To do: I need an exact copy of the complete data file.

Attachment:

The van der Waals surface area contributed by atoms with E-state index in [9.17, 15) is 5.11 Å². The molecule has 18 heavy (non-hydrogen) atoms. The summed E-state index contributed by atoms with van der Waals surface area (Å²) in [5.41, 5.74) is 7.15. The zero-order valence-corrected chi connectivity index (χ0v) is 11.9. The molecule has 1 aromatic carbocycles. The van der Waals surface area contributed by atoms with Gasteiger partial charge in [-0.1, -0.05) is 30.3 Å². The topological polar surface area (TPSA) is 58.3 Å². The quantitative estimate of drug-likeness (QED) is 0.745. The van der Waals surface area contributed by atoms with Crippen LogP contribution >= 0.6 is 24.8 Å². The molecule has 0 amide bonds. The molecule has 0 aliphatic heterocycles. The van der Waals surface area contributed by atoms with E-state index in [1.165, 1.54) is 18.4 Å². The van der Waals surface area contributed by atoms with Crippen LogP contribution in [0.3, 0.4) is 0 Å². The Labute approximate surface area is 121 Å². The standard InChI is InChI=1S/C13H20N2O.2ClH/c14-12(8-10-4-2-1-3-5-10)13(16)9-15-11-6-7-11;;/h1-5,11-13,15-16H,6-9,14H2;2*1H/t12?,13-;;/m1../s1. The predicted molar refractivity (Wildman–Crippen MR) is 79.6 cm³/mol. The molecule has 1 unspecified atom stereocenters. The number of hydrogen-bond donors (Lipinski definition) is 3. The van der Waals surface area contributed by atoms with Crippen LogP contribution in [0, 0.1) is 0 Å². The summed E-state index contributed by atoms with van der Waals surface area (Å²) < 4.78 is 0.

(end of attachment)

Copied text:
The van der Waals surface area contributed by atoms with E-state index in [9.17, 15) is 5.11 Å². The molecule has 18 heavy (non-hydrogen) atoms. The summed E-state index contributed by atoms with van der Waals surface area (Å²) in [5.41, 5.74) is 7.15. The zero-order valence-corrected chi connectivity index (χ0v) is 11.9. The molecule has 1 aromatic carbocycles. The van der Waals surface area contributed by atoms with Gasteiger partial charge in [-0.1, -0.05) is 30.3 Å². The topological polar surface area (TPSA) is 58.3 Å². The quantitative estimate of drug-likeness (QED) is 0.745. The van der Waals surface area contributed by atoms with Crippen LogP contribution >= 0.6 is 24.8 Å². The molecule has 0 amide bonds. The molecule has 0 aliphatic heterocycles. The van der Waals surface area contributed by atoms with E-state index in [1.165, 1.54) is 18.4 Å². The van der Waals surface area contributed by atoms with Crippen LogP contribution in [0.3, 0.4) is 0 Å². The Labute approximate surface area is 121 Å². The standard InChI is InChI=1S/C13H20N2O.2ClH/c14-12(8-10-4-2-1-3-5-10)13(16)9-15-11-6-7-11;;/h1-5,11-13,15-16H,6-9,14H2;2*1H/t12?,13-;;/m1../s1. The predicted molar refractivity (Wildman–Crippen MR) is 79.6 cm³/mol. The molecule has 1 unspecified atom stereocenters. The number of hydrogen-bond donors (Lipinski definition) is 3. The van der Waals surface area contributed by atoms with Crippen LogP contribution in [0, 0.1) is 0 Å². The summed E-state index contributed by atoms with van der Waals surface area (Å²) < 4.78 is 0.